Fat Burning Workout Regimen
You’ll find countless “guaranteed” routines and diets to bust fat, but what really works is a regimen you can stick to. This type of regimen offers flexibility and customization, so you don’t feel punished.
It’s time to take your fitness seriously
Battling excess fat is a common problem for many Americans, and it requires a lifestyle change to avoid yo-yo dieting and long bouts at the gym (followed by even longer “breaks”).
The first step is understanding why we carry excess fat.
It can take the human brain and body a long time to catch up with current conditions. For instance, some people’s bodies may cling to fat because our ancestors were used to binge eating in the rare times of plentiful food because the “starvation days” were so common.
Starvation is no longer a risk for most Americans, but that doesn’t mean our bodies have stopped doing such a good job of storing excess fat when they can.
Unhealthy Eating Habits
There’s also the issue of hidden calories, oversized portions that seem normal, and addictive foods that make you want to keep eating even when you’re full.
Emotions can play a big role in overeating, and it’s very common to lean on food for comfort. Eating disorders are also rampant, which include both restriction and overeating.
These are just a few potential contributors to why getting rid of excess fat is so difficult. However, also keep in mind that what you consider excess fat is relative.
You might be at a healthy weight for your body, age, and gender—only a doctor can tell you that (not an Instagram model).
Fat Burning Workout Regimen
If you are carrying extra weight, or if you want to burn fat efficiently and stay at a healthy weight, here are a few options to consider adding to your own fat burning workout regimen.
1. Pinpoint excess calories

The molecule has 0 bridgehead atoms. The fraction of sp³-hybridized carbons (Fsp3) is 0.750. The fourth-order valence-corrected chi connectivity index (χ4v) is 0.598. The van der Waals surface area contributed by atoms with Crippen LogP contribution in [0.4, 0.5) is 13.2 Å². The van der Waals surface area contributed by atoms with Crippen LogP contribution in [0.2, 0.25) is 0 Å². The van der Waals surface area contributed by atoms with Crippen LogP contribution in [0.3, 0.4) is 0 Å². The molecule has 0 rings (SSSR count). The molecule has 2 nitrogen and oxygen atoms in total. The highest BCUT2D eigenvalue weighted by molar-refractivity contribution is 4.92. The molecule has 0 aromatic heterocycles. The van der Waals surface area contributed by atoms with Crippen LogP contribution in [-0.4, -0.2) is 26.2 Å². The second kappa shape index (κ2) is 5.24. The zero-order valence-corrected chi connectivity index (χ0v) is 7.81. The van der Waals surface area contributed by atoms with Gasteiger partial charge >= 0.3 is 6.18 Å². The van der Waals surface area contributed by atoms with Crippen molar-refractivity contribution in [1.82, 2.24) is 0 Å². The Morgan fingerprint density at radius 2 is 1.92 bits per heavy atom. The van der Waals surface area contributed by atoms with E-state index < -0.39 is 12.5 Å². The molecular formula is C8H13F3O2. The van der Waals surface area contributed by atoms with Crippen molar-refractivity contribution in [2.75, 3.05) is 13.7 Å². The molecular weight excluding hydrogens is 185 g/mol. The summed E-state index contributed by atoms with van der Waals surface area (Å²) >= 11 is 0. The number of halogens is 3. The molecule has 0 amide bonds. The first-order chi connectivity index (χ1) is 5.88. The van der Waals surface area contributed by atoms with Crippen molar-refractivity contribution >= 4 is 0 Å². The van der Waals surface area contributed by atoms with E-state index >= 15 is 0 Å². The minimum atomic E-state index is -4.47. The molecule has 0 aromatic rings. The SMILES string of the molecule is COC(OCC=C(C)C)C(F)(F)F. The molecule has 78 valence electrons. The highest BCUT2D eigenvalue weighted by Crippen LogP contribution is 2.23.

Diet is the major player in weight control, while working out is a complement (working out is very important to muscle building, cardio health, and other elements of wellness, though).
One of the biggest calorie bombs is alcohol. Even the lowest-calorie options like rum or a light beer is around 100 calories per serving. If you need resources to stop drinking, know that there are many options available.
2. Try fasted workouts
Working out while fasted is somewhat controversial, but as long as you workout in the morning it’s worth giving it a shot.
The theory is that when you’re fasted (at least eight hours since your last meal) your body is forced to depend on stored fat instead of recently-consumed calories for energy. Even if you get a placebo effect from it, it can be a helpful tool in your fat loss journey.
3. Build more muscle
There are a few ways to maximize calories burned, and one is simply having more muscle. Younger people naturally have more muscle, which is one reason they burn more calories.
You can also build more muscle as part of your strengthening routine and start burning more calories in every activity (even sleeping!).
4. Calorie control
Counting calories can be tedious and a gateway if you’re already at risk of an eating disorder. However, it’s also important to understand what you’re putting into your body and to have a general idea of how many calories you should be consuming per day.
It’ll take some trial and error to see how many calories let you sustain or lose weight, with 2,000 being just an average (many women need a little less). Make those calories count. Learn to read nutritional labels and, when possible, choose whole foods like veggies and fruits.
You’ll realize some of your common foods are calorie bombs while you can enjoy heaping servings of some foods (like broccoli) for very little calories.
5. Lift weights first, do cardio second
What order you work out in also plays a big role. If you want to build muscle, you want as much energy as possible and that means lifting or strength training first.
You won’t have quite as much endurance for cardio, but you’ll still burn calories. It’s best to only lift every other day, so you can always do your cardio workouts on non-lifting days.
Burning fat is a science, but it’s a science that’s a little unique for every person.
Measure yourself and avoid the scale to get a more accurate read and to track your progress.
Remember that burning fat gets more challenging with age, and you’ll need to adjust your routine regularly to account not just for getting older but for your body getting used to your workouts.